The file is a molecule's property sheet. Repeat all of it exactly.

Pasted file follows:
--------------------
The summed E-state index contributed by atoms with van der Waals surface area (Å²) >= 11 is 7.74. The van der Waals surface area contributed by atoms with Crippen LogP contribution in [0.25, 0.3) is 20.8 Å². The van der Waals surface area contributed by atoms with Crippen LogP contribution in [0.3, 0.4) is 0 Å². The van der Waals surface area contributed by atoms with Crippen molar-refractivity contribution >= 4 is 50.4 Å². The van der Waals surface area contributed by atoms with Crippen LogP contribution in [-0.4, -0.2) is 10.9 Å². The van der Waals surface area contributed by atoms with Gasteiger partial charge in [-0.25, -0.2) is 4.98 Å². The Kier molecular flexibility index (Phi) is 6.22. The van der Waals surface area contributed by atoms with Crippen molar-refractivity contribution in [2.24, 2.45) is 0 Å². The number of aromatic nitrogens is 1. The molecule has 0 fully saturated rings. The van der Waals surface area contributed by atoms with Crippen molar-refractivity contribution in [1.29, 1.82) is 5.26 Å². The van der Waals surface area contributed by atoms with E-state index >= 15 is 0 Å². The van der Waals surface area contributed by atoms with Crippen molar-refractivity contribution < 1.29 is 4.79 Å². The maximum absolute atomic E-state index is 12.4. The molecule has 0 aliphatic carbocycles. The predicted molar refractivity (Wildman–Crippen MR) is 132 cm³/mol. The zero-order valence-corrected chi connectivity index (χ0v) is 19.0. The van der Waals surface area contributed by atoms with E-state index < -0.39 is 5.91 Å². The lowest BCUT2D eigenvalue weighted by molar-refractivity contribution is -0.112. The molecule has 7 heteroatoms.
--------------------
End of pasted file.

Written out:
The summed E-state index contributed by atoms with van der Waals surface area (Å²) >= 11 is 7.74. The van der Waals surface area contributed by atoms with Crippen LogP contribution in [0.25, 0.3) is 20.8 Å². The van der Waals surface area contributed by atoms with Crippen LogP contribution in [0.3, 0.4) is 0 Å². The van der Waals surface area contributed by atoms with Crippen molar-refractivity contribution >= 4 is 50.4 Å². The van der Waals surface area contributed by atoms with Crippen LogP contribution in [-0.4, -0.2) is 10.9 Å². The van der Waals surface area contributed by atoms with Gasteiger partial charge in [-0.25, -0.2) is 4.98 Å². The Kier molecular flexibility index (Phi) is 6.22. The van der Waals surface area contributed by atoms with Crippen molar-refractivity contribution in [2.24, 2.45) is 0 Å². The number of aromatic nitrogens is 1. The molecule has 0 fully saturated rings. The van der Waals surface area contributed by atoms with Crippen molar-refractivity contribution in [1.29, 1.82) is 5.26 Å². The van der Waals surface area contributed by atoms with E-state index >= 15 is 0 Å². The van der Waals surface area contributed by atoms with Crippen molar-refractivity contribution < 1.29 is 4.79 Å². The maximum absolute atomic E-state index is 12.4. The molecule has 0 aliphatic carbocycles. The predicted molar refractivity (Wildman–Crippen MR) is 132 cm³/mol. The zero-order valence-corrected chi connectivity index (χ0v) is 19.0. The van der Waals surface area contributed by atoms with E-state index < -0.39 is 5.91 Å². The lowest BCUT2D eigenvalue weighted by molar-refractivity contribution is -0.112. The molecule has 7 heteroatoms.